The COVID-19 pandemic has forced many of us to work from home and it appears that working from home will continue for many organizations even post-pandemic. Whether your employees are new to the work-from-home lifestyle, or have been doing it for years, here are some tips to keep them safe and healthy and help avoid unnecessary workers’ compensation claims.
With the exception of patient handling in healthcare, only California has a regulation that addresses ergonomics. It is OSHA’s policy not to inspect home offices, and it does not expect employers to do so, nor will it hold the employer liable for home office conditions. However, the General Duty Clause of the Occupational Safety and Health Act still applies, and employers must provide a place of employment free of recognized hazards that are likely to cause death or serious harm. Although the employer does not control the work environment for home-based employees, employers may be responsible for hazards caused by materials, equipment, or work processes which the employer provides or requires to be used in an employee’s home. Therefore, employers should ensure that any materials or equipment they provide to home-based employees is in safe working condition and that employees are instructed in its safe installation and use.
With regards to workers’ compensation, injuries sustained in accidents outside the workplace are generally not compensable, at-home work however may qualify when it is “either a specific work assignment for the employer’s benefit … or so regular a pattern of work at home that the home achieves the status of a place of employment.”
As companies continue to navigate and overcome their own individual obstacles, it is important that safety is not brushed aside. Although staff may no longer make the commute into the office, safety hazards can and do still exist in the home. OSHA has excellent information on how to set up a workstation. It can be found at https://www.osha.gov/etools/computer-workstations.
Some basic steps that should be taken to keep a home office safe include:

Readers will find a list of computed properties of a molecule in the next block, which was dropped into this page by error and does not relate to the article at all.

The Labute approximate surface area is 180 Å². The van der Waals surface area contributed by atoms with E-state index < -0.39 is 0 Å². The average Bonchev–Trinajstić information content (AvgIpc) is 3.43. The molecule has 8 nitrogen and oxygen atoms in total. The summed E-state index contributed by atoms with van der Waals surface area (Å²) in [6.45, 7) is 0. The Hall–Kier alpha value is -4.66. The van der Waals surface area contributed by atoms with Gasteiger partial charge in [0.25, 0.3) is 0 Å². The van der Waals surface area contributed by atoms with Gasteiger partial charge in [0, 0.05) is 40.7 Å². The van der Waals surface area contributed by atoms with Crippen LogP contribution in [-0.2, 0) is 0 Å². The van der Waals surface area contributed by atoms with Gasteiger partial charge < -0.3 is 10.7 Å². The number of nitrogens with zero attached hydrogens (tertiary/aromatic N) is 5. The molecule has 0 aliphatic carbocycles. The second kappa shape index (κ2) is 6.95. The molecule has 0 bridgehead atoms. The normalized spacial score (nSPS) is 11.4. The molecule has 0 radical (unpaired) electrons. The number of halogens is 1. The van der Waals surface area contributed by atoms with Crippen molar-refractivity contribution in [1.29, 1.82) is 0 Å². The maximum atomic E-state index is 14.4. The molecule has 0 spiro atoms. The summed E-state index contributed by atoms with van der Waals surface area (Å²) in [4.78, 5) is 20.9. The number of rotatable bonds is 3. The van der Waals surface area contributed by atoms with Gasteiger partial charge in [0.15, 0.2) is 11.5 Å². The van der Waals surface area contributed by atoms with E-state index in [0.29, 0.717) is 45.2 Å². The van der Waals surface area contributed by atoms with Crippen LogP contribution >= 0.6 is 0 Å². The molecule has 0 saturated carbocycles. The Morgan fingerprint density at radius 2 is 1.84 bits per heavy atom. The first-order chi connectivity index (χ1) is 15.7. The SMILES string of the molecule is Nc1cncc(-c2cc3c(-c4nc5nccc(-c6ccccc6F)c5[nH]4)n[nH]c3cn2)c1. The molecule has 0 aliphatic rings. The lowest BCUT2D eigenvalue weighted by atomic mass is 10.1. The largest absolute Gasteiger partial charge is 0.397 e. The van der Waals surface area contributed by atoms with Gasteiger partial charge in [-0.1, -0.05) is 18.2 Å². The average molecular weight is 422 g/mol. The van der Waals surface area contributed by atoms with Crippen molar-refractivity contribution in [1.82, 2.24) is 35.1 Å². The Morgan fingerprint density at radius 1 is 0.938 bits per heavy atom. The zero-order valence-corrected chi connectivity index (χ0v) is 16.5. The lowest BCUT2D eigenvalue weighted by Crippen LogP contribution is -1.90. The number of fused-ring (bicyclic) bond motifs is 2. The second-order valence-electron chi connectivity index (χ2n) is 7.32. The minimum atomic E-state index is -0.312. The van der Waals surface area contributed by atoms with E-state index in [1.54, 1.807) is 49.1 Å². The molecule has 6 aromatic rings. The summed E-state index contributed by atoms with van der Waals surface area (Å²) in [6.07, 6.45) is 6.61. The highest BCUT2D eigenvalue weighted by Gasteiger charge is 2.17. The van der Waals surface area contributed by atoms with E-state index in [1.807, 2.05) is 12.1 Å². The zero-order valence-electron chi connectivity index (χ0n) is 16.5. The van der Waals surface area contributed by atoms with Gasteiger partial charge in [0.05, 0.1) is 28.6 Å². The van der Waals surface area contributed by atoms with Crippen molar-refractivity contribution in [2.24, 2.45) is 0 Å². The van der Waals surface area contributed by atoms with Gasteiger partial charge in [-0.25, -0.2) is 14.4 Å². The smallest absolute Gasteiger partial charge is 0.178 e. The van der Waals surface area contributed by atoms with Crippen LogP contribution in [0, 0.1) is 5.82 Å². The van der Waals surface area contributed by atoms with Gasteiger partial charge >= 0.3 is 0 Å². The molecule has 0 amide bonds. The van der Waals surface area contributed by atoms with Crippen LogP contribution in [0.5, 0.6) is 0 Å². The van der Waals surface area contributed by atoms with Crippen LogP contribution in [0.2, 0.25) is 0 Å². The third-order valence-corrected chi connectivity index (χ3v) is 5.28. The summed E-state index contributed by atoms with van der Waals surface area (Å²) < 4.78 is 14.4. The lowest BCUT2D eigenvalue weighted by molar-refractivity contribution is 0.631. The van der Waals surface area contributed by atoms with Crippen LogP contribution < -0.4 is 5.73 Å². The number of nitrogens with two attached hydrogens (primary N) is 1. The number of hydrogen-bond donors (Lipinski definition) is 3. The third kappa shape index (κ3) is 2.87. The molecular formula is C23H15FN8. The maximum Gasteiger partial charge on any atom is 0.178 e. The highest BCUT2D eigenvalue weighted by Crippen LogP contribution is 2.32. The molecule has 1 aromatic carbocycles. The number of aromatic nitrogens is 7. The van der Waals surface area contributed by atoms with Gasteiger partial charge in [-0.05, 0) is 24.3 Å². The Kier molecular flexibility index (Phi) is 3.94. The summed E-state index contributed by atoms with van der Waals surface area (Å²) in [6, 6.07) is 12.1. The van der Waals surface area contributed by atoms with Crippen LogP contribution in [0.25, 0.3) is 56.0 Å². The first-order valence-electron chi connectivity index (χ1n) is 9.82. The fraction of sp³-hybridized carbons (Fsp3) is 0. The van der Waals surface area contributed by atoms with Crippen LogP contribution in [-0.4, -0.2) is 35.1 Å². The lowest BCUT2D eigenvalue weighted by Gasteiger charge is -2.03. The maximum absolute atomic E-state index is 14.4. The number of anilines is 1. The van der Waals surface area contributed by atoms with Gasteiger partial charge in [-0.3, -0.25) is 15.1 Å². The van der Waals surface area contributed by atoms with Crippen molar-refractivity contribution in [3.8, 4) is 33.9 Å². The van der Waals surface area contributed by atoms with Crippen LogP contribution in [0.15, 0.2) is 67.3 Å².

Keep your workplace tidy and clear of hazards. Be sure to clean up daily just as you would at the office. Tie up or secure cords to avoid tripping hazards. Electrical hazards can result from broken or frayed cords or overloaded circuits. Be mindful of the condition of your cords, as well as the number of cords plugged into an outlet to avoid circuit overload.
Bright lights shining on the display screen “wash out” images and can create contrast issues, making it difficult to clearly see your work. Straining to view objects on the screen can lead to eye fatigue. Indirect or diffused lighting is best.
Workstation Set Up:
Basic ergonomic principles can help create a safe and comfortable computer workstation. There is no single “correct” posture or arrangement of components that will fit everyone. Adjustability is really the key. However, there are basic design goals to consider when setting up a computer workstation or performing computer-related tasks.
- The top of the monitor should be at or just below eye level.
- Head and neck should be straight, balanced and in-line with torso.
- Shoulders down and relaxed.
- Elbows close to the body and supported.
- Lower back supported.
- Wrists and hands in-line with forearms.
- Feet flat on the floor or use a foot stool to ensure that hips and knees are aligned.
- Ensure adequate room for keyboard and mouse.
- The keyboard platform must be able to be adjusted so that hands can be positioned over the keyboard while shoulders remain relaxed. Elbows should be near the torso at an angle of 90 to 100 degrees to the body.
- If laptops are used as a primary computer, they must be set up using the same ergonomic principles as desktop computers. A separate keyboard and input device are recommended.
Prolonged periods of inactivity:
Sitting all day puts home office workers at risk for numerous health problems. Taking regular breaks is essential. Ensure that there is time during the day to stand, stretch, and move around. This provides rest and allows the muscles enough time to recover. Alternate tasks whenever possible, mixing non-computer-related tasks into the workday. This encourages body movement and the use of different muscle groups.
Implement a Check-In Procedure
Even though your employees may not be working in a physical office, maintaining contact with your staff is still extremely important. Open lines of communication are an effective way of ensuring the safety and wellness of your staff. By implementing a worker check-in procedure, you can automatically confirm the safety of your team periodically throughout the day. Remote staff members can check in at predetermined time intervals throughout their shift and you will know that something is wrong if a check-in is missed.
Stay in touch. Utilize web conferences, social media, phones, etc. to stay in touch with co-workers, as well as family. This helps get work done more efficiently as well as allowing socialization and reduces the feeling of being isolated. All employees need to maintain the sense that they still have co-workers, managers, and a sense of workplace community.